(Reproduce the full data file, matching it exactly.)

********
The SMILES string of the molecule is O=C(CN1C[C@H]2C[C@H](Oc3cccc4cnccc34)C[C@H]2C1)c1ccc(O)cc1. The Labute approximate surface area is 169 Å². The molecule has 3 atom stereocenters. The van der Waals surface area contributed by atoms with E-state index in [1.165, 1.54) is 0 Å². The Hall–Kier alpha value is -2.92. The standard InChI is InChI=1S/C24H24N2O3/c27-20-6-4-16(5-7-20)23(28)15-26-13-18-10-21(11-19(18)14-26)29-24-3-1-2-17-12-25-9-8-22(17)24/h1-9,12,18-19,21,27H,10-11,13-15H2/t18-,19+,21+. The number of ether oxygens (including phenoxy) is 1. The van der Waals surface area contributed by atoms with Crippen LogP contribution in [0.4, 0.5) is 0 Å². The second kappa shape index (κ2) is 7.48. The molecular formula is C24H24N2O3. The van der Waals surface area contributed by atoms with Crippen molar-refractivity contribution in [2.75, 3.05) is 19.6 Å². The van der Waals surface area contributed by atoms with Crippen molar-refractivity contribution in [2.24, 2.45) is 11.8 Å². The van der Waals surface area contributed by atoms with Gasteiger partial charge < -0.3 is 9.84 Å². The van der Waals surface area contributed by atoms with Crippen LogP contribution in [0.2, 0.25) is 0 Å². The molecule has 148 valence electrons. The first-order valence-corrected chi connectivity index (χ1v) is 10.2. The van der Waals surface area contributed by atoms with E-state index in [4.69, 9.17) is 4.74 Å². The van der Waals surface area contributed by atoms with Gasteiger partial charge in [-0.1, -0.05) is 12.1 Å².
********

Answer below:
The SMILES string of the molecule is O=C(CN1C[C@H]2C[C@H](Oc3cccc4cnccc34)C[C@H]2C1)c1ccc(O)cc1. The Labute approximate surface area is 169 Å². The molecule has 3 atom stereocenters. The van der Waals surface area contributed by atoms with E-state index in [1.165, 1.54) is 0 Å². The Hall–Kier alpha value is -2.92. The standard InChI is InChI=1S/C24H24N2O3/c27-20-6-4-16(5-7-20)23(28)15-26-13-18-10-21(11-19(18)14-26)29-24-3-1-2-17-12-25-9-8-22(17)24/h1-9,12,18-19,21,27H,10-11,13-15H2/t18-,19+,21+. The number of ether oxygens (including phenoxy) is 1. The van der Waals surface area contributed by atoms with Crippen LogP contribution in [0.4, 0.5) is 0 Å². The second kappa shape index (κ2) is 7.48. The molecular formula is C24H24N2O3. The van der Waals surface area contributed by atoms with Crippen molar-refractivity contribution in [2.75, 3.05) is 19.6 Å². The van der Waals surface area contributed by atoms with Crippen molar-refractivity contribution in [2.24, 2.45) is 11.8 Å². The van der Waals surface area contributed by atoms with Gasteiger partial charge < -0.3 is 9.84 Å². The van der Waals surface area contributed by atoms with Crippen LogP contribution in [0.2, 0.25) is 0 Å². The molecule has 148 valence electrons. The first-order valence-corrected chi connectivity index (χ1v) is 10.2. The van der Waals surface area contributed by atoms with E-state index in [4.69, 9.17) is 4.74 Å². The van der Waals surface area contributed by atoms with Gasteiger partial charge in [-0.1, -0.05) is 12.1 Å².